Thursday, July 5, 2012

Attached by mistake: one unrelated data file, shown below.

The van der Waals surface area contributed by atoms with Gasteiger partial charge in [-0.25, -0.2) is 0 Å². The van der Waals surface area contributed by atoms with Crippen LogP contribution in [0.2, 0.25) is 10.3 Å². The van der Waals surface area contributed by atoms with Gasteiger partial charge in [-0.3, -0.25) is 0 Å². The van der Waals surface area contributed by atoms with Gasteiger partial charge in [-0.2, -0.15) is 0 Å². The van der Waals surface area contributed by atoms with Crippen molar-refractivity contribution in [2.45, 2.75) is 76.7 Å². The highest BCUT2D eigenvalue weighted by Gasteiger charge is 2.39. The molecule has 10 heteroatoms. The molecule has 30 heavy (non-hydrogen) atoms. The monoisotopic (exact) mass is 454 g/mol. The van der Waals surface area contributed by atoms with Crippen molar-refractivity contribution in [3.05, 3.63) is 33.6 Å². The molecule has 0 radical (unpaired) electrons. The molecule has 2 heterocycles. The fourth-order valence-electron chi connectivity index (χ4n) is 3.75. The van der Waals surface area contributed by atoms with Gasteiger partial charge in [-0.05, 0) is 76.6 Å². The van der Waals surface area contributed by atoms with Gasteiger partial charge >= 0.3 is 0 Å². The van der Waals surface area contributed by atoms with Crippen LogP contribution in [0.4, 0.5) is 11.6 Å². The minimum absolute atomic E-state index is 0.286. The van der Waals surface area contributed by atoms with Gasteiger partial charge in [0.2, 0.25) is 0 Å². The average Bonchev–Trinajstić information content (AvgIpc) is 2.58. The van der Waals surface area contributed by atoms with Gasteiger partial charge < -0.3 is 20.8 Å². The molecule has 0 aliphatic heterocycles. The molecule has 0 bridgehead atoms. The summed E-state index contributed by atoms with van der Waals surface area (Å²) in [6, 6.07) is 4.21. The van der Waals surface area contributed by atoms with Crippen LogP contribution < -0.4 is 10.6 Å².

Eosinophils (so called because they stain with eosin for microscopic observation) are one of the varieties of white cells that we possess in the blood. Eosinophilic esophagitis is an inflammatory reaction in the esophagus associated with an infiltration of these cells. It is only in recent years that the disease was discovered and is easily confused with the more common gastro-esohageal reflux (GERD) since the symptoms are similar. However, it does not respond to GERD treatments and the diagnosis can only be made by upper endoscopy performed by a specialist when biopsies are taken and the true nature of the problem is revealed. The literature on the subject indicates that the cause is unknown and treatment appears to be very unpredictable and unsatisfactory at the best. I had never heard of this disease until a parent called my office and asked whether I might be able to help her fourteen year old boy. Since my practice is based on the principles that I have outlined in this blog, I agreed to a consultation. I want to describe the case in some detail because I believe that it throws new light on this mystery. It is particularly important because this formidable disease is apparently becoming much more common and there are few clues indicated in the medical literature. The history in this case is astonishing because it almost certainly reveals that the underlying cause starts long before the diagnosis is made. Indeed, in this boy it was very much apparent that the seeds of the inflammatory reaction started in infancy. He had been exhaustively studied at a number of prestigious medical institutions and many treatments had been attempted without success. His sensitivity to pain was extreme and it was reported to me that in one hospital he had been “shredding his underwear because of the pain”. It was also stated that he had experienced anaphylaxis, although the details were not given. This is a dangerous reaction that can occur, for example, as a result of a bee sting. It is regarded as an extreme form of allergy. This is the medical history that I obtained from the parents. A pediatrician always starts asking questions beginning with the mother’s pregnancy and the patient’s early infancy. This boy had suffered a series of ear infections in infancy and PE tubes (the little plastic tubes inserted through the ear drum) were inserted at the age of 2 years. I was told that three procedures were performed because of technical difficulties. This is important because I learned from an experienced ear, nose and throat surgeon that PE tubes are placed, “not for drainage but to allow oxygen into the middle ear cavity”. This again implies that oxidative deficiency plays a vital part in the cause of these common ear infections in infants. He had experienced several episodes of cough and wheezing called asthmatic bronchitis. On specific questioning, I was told that he would cough in his sleep. We will see later why that was also of possible importance. On questioning about emotional reaction, I was told that he “wanted to be destructive” (post: Nov 8,2010). He would become very fatigued and fall asleep on the school bus. He was frequently irritable, had experienced “panic attacks”, frequent brief chest pains, severe abdominal pain, joint pains and stiffness, fits of depression and 3 to 5 headaches a week. He complained of difficulty in getting to sleep and would awaken frequently in the night. At the age of 8 years he had his first abdominal pain that was severe enough to consider appendicitis. It was initially diagnosed as Irritable Bowel Syndrome, but the diagnosis of Eosinophilic Esophagitis was finally made by endoscopy at the age of 11 years. Physical examination revealed that he had the heart signs strongly suggestive of mitral valve prolapse, a condition that is known to be associated with dysautonomia. This diagnosis was supported by abnormal knee reflexes. Heart rate was 54 beats per minute, unusually slow for a child, suggesting parasympathetic dominance(Post: June12,2011). His abdominal wall was extremely tense and even a slight touch made in the examination elicited extreme pain. To the uninformed observer this would suggest a neurotic over-reaction to stimulus, but oxidative dysfunction in the control mechanisms of the autonomic nervous system can cause exaggeration of the reaction to many different stimuli, including tactile input. Until the findings of the endoscopy, showing clearly that he had organic disease, this boy’s condition was considered to be psychosomatic, for all laboratory studies had been repeatedly normal. The finding in the endoscopy was considerted to exclude the brain as part of the disease. An unusual laboratory study (unusual because therapeutic use of nutrients is not an accepted general approach to any disease except the classic vitamin deficiencies considered to be of only historical interest) showed that there was something seriously wrong with vitamin B1 metabolism. He was treated exclusively with intravenous and oral nutrients that included thiamine disulfide (Post: March 16,2011, “A remarkable nutritional supplement”) and a complete removal of sugar in all its forms. His gradual improvement, for the first time since symptoms had begun, has been highly significant and has led to the introduction of another patient of a similar age. Although this second boy showed evidence of a vitamin deficiency other than thiamine, he has also shown great improvement with vitamin therapy. Since all vitamins contribute to oxidative metabolism, their absence represents a biochemical riddle that must be solved for each case. My conception of this disastrous disease is that the infiltration of the esophagus by these cells is a bizarre form of inflammation initiated by the brain [1]. The changes in brain would occur because thiamine plays a vital role in oxidative metabolism, particularly in the lower brain that I have described as a computer (Posts: June 14, 2010; Oct 14, 2010; July 28, 2011.) Coughing in sleep is an example of an exaggerated reflex,similar to panic attacks [2] that are really just fragmented fight-or-flight reflexes fired because of brain sensitivity and without an observed physical danger. So this must give us thought about whether our present concept of separate, named and well defined diseases is an accurate representation of health decline. It would seem that the brain always plays a part in physical disease of the body and that no organic disease occurs without brain involvement. 1.Rosas-Ballina M, Tracey K J. The neurology of the nervous system: neural reflexes regulate immunity. Neuron 2009;64(1):28-32. 2.Blechert J, Wilhelm F H, Meuret A E, et al. Respiratory, autonomic, and experiential responses to repeated inhalations of 20% CO(2) enriched air in panic disorder, social phobia, and healthy controls. Biol Psychol 2010;84(1):104-111.